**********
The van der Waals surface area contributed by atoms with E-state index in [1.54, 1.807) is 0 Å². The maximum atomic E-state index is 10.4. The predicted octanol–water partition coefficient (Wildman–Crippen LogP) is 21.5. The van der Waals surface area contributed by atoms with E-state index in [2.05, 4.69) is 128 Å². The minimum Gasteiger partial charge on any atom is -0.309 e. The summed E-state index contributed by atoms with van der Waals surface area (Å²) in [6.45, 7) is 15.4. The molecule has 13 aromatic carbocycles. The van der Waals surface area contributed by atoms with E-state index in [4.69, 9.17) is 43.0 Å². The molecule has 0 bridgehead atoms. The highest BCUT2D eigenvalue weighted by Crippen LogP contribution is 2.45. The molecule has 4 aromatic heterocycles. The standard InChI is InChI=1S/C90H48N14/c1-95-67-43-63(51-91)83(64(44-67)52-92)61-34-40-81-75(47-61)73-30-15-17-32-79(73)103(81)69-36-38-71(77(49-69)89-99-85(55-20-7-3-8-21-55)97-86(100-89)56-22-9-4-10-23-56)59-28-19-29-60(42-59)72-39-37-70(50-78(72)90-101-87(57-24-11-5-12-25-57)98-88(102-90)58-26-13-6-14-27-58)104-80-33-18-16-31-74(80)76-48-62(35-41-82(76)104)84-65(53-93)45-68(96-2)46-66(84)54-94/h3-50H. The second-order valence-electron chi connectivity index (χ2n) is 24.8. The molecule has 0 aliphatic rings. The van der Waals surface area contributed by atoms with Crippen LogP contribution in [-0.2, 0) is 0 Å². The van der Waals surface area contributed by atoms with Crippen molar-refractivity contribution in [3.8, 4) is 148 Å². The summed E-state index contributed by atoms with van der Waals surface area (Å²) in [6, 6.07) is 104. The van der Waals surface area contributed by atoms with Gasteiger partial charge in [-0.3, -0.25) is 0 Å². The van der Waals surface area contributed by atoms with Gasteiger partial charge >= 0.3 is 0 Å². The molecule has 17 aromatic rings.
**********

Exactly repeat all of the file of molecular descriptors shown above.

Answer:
The van der Waals surface area contributed by atoms with E-state index in [1.54, 1.807) is 0 Å². The maximum atomic E-state index is 10.4. The predicted octanol–water partition coefficient (Wildman–Crippen LogP) is 21.5. The van der Waals surface area contributed by atoms with E-state index in [2.05, 4.69) is 128 Å². The minimum Gasteiger partial charge on any atom is -0.309 e. The summed E-state index contributed by atoms with van der Waals surface area (Å²) in [6.45, 7) is 15.4. The molecule has 13 aromatic carbocycles. The van der Waals surface area contributed by atoms with E-state index in [4.69, 9.17) is 43.0 Å². The molecule has 0 bridgehead atoms. The highest BCUT2D eigenvalue weighted by Crippen LogP contribution is 2.45. The molecule has 4 aromatic heterocycles. The standard InChI is InChI=1S/C90H48N14/c1-95-67-43-63(51-91)83(64(44-67)52-92)61-34-40-81-75(47-61)73-30-15-17-32-79(73)103(81)69-36-38-71(77(49-69)89-99-85(55-20-7-3-8-21-55)97-86(100-89)56-22-9-4-10-23-56)59-28-19-29-60(42-59)72-39-37-70(50-78(72)90-101-87(57-24-11-5-12-25-57)98-88(102-90)58-26-13-6-14-27-58)104-80-33-18-16-31-74(80)76-48-62(35-41-82(76)104)84-65(53-93)45-68(96-2)46-66(84)54-94/h3-50H. The second-order valence-electron chi connectivity index (χ2n) is 24.8. The molecule has 0 aliphatic rings. The van der Waals surface area contributed by atoms with Crippen LogP contribution in [-0.2, 0) is 0 Å². The van der Waals surface area contributed by atoms with Crippen molar-refractivity contribution in [3.8, 4) is 148 Å². The summed E-state index contributed by atoms with van der Waals surface area (Å²) in [6, 6.07) is 104. The van der Waals surface area contributed by atoms with Gasteiger partial charge in [-0.3, -0.25) is 0 Å². The van der Waals surface area contributed by atoms with Gasteiger partial charge >= 0.3 is 0 Å². The molecule has 17 aromatic rings.